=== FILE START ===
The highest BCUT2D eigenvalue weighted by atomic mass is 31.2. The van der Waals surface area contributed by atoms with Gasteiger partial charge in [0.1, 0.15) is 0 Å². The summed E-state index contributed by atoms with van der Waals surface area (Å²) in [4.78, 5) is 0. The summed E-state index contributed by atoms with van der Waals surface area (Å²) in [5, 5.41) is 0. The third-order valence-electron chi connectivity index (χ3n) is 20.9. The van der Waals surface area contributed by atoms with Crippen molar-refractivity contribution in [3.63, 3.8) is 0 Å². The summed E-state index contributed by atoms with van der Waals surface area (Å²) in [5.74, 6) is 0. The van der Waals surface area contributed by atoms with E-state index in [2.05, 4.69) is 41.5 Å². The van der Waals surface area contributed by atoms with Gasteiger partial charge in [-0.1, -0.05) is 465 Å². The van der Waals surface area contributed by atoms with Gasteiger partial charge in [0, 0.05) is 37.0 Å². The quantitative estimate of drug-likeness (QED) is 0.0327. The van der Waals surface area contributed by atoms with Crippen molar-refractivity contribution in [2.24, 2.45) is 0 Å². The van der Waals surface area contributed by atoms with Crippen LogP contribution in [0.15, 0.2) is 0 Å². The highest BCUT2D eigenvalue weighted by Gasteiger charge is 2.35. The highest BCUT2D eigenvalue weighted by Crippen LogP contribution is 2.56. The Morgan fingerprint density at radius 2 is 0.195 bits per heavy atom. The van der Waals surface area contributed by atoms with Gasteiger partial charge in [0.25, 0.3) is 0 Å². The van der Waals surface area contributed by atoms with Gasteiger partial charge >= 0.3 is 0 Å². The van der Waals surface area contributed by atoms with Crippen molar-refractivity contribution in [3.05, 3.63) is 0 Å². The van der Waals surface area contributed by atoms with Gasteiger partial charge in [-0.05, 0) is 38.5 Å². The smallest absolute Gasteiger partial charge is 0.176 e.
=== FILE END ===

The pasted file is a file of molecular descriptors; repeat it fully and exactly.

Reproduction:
The highest BCUT2D eigenvalue weighted by atomic mass is 31.2. The van der Waals surface area contributed by atoms with Gasteiger partial charge in [0.1, 0.15) is 0 Å². The summed E-state index contributed by atoms with van der Waals surface area (Å²) in [4.78, 5) is 0. The summed E-state index contributed by atoms with van der Waals surface area (Å²) in [5, 5.41) is 0. The third-order valence-electron chi connectivity index (χ3n) is 20.9. The van der Waals surface area contributed by atoms with Crippen molar-refractivity contribution in [3.63, 3.8) is 0 Å². The summed E-state index contributed by atoms with van der Waals surface area (Å²) in [5.74, 6) is 0. The van der Waals surface area contributed by atoms with E-state index in [2.05, 4.69) is 41.5 Å². The van der Waals surface area contributed by atoms with Gasteiger partial charge in [-0.1, -0.05) is 465 Å². The van der Waals surface area contributed by atoms with Gasteiger partial charge in [0, 0.05) is 37.0 Å². The quantitative estimate of drug-likeness (QED) is 0.0327. The van der Waals surface area contributed by atoms with Crippen molar-refractivity contribution in [2.24, 2.45) is 0 Å². The van der Waals surface area contributed by atoms with Crippen LogP contribution in [0.15, 0.2) is 0 Å². The highest BCUT2D eigenvalue weighted by Gasteiger charge is 2.35. The highest BCUT2D eigenvalue weighted by Crippen LogP contribution is 2.56. The Morgan fingerprint density at radius 2 is 0.195 bits per heavy atom. The van der Waals surface area contributed by atoms with Gasteiger partial charge in [0.25, 0.3) is 0 Å². The van der Waals surface area contributed by atoms with Gasteiger partial charge >= 0.3 is 0 Å². The van der Waals surface area contributed by atoms with Crippen molar-refractivity contribution in [3.05, 3.63) is 0 Å². The van der Waals surface area contributed by atoms with Gasteiger partial charge in [-0.05, 0) is 38.5 Å². The smallest absolute Gasteiger partial charge is 0.176 e.